127
Romanticism is the movement away from logic/reason and towards the emotion of the heart. Romanticism is not necessaryily logical, and emphasizes the power of the individual as an autonomous figure.
Americans thought of the west as a

128
Americans thought of the west as a larger than life exotic place for new experiences.

The first Americans of the West envisioned it as a picturesque and romantic wilderness abounding in the poetic and the boundless.
In 1842, John Charles Frémont was

129
In 1842, John Charles Frémont was a hero symbol in the age of expansionism and empire. He said the west was the opening of unknown lands--offering the ability to learn without book. The Cosmos reveals itself without books.

This is Emersonian in nature.
In the early 1800s, Thomas Jefferson sent

130
In the early 1800s, Thomas Jefferson sent Lewis and Clark on an expedition and asked them to find Mastadons--it was believed that anything could happen in the west.
Indians were considered one of the many Western

131
Indians were considered one of the many Western wonders and were viewed as "noble savages." Indians were viewed as existing in a state of nature that was unregenerate, unsaved, not in grace with God. They were viewed as a natural people.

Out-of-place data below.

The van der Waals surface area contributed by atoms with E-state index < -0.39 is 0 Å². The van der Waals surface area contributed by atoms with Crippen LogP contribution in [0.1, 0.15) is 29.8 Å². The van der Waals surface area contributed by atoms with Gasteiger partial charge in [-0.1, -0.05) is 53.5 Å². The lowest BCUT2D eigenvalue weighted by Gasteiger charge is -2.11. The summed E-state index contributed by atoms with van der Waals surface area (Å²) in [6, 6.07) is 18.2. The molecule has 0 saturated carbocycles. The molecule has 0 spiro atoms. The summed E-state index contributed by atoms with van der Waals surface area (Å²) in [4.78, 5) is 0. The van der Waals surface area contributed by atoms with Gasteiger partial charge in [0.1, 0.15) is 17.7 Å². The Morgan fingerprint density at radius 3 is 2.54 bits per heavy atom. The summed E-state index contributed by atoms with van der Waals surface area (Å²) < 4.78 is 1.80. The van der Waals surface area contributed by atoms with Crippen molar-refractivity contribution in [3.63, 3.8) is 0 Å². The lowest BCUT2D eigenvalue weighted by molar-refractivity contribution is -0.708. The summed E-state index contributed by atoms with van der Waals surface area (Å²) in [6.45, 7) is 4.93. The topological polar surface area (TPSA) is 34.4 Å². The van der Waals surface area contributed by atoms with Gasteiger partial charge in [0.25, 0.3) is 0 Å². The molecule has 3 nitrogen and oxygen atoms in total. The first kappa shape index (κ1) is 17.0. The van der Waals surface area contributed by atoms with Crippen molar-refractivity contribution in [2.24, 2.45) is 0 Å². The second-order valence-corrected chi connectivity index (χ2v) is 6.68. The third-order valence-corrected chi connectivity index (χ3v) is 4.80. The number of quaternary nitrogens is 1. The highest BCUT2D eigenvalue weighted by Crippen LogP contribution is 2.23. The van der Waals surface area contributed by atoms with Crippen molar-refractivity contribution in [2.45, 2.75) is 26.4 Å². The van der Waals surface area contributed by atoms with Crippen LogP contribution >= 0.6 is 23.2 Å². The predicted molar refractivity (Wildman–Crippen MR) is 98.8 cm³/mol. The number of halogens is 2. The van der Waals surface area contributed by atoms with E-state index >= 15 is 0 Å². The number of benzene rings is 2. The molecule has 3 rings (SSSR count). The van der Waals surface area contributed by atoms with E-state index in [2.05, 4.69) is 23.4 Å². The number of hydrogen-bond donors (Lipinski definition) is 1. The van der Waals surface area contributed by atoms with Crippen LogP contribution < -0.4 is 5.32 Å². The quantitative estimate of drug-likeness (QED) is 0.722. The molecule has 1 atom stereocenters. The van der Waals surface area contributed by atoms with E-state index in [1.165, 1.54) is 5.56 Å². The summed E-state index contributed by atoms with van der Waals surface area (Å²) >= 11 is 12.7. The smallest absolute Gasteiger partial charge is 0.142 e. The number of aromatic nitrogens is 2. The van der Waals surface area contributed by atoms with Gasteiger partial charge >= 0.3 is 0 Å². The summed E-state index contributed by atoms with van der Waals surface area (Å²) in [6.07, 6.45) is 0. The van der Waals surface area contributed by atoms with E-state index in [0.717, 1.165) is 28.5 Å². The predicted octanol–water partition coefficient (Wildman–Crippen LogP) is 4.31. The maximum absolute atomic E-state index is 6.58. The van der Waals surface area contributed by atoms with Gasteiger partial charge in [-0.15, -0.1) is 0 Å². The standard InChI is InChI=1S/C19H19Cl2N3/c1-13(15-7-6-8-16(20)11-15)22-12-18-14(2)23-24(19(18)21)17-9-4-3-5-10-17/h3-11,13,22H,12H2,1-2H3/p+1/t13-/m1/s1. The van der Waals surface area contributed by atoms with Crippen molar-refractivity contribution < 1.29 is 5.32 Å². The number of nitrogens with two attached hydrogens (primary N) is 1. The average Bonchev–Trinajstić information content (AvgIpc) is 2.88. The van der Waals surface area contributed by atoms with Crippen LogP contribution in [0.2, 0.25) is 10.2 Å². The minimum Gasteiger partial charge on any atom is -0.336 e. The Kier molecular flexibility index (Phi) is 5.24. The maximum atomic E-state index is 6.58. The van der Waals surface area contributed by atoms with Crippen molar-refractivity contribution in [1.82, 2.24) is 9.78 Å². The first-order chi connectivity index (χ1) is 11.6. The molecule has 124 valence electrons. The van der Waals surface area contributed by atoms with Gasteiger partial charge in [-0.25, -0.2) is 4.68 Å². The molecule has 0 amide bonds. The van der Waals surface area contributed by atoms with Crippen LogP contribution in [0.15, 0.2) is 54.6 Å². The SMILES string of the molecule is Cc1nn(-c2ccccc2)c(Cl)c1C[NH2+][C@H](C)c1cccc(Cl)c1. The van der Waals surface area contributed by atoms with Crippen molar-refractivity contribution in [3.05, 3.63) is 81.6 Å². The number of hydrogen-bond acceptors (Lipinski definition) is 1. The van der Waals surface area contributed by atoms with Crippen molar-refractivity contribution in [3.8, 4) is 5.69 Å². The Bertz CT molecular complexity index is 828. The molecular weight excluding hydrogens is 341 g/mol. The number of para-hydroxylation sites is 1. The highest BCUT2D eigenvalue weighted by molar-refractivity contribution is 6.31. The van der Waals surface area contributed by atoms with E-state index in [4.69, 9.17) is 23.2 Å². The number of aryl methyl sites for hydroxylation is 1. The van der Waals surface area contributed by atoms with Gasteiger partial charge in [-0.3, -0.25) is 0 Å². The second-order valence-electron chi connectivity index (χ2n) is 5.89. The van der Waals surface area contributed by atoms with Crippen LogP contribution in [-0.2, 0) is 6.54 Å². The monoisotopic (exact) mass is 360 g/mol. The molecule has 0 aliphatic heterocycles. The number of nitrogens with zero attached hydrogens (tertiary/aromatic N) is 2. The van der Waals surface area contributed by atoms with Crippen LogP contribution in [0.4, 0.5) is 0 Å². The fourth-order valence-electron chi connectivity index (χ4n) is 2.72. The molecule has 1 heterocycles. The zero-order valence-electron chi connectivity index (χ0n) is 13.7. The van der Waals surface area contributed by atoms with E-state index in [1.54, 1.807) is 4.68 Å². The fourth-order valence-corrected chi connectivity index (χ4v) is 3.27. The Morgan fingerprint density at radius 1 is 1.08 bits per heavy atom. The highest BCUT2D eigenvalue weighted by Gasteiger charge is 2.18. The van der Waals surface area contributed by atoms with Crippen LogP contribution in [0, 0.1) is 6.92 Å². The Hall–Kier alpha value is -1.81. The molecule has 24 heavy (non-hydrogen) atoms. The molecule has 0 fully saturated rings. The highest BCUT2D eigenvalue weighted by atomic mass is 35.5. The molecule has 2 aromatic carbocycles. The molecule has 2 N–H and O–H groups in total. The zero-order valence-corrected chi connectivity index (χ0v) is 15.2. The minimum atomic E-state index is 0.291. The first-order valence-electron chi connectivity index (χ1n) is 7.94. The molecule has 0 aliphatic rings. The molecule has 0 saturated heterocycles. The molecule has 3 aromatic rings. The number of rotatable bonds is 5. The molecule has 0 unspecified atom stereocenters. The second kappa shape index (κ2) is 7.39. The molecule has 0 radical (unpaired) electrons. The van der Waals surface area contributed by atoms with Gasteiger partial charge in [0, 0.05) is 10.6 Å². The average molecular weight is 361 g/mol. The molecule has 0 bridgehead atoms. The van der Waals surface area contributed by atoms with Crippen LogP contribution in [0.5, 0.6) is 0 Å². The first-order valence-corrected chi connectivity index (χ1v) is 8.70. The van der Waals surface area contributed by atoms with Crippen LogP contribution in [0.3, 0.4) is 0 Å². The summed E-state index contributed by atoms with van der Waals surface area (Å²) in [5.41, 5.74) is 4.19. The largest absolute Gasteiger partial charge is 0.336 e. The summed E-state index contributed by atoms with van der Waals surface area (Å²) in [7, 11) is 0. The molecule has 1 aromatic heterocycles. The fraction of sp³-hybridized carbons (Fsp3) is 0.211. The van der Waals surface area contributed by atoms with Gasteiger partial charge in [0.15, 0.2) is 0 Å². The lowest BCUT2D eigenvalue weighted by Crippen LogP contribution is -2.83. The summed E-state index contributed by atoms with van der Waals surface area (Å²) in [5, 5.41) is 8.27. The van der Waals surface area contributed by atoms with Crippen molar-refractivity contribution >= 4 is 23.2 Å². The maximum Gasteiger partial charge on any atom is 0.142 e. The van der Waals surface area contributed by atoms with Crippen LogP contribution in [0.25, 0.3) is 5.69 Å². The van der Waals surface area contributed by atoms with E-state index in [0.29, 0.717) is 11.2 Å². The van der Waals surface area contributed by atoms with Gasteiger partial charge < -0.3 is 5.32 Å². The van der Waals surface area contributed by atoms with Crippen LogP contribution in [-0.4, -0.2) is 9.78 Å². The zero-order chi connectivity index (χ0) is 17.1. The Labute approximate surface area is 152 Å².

As White Civilization and Indian Civilization interacted

132
As White Civilization and Indian Civilization interacted both became corrupted. Indians became drunks, Whites took advantage of so called "easy" Indian women.
In 1846, Herman Melville's "Typee" was an autobiographical account of a

133
In 1846, Herman Melville's "Typee" was an autobiographical account of a shiprwreck on a south sea island. The book was an acount of Polynesian purity and the contamniating contact of white men.
In "Typee," Melville says Polynesians were

134
In "Typee," Melville says Polynesians were happier than the intellectual, self-serving Europeans. Eventually, the Polynesians find themselves dispossessed of the land of their fathers amidst the newly established European Villas and well cropped yards.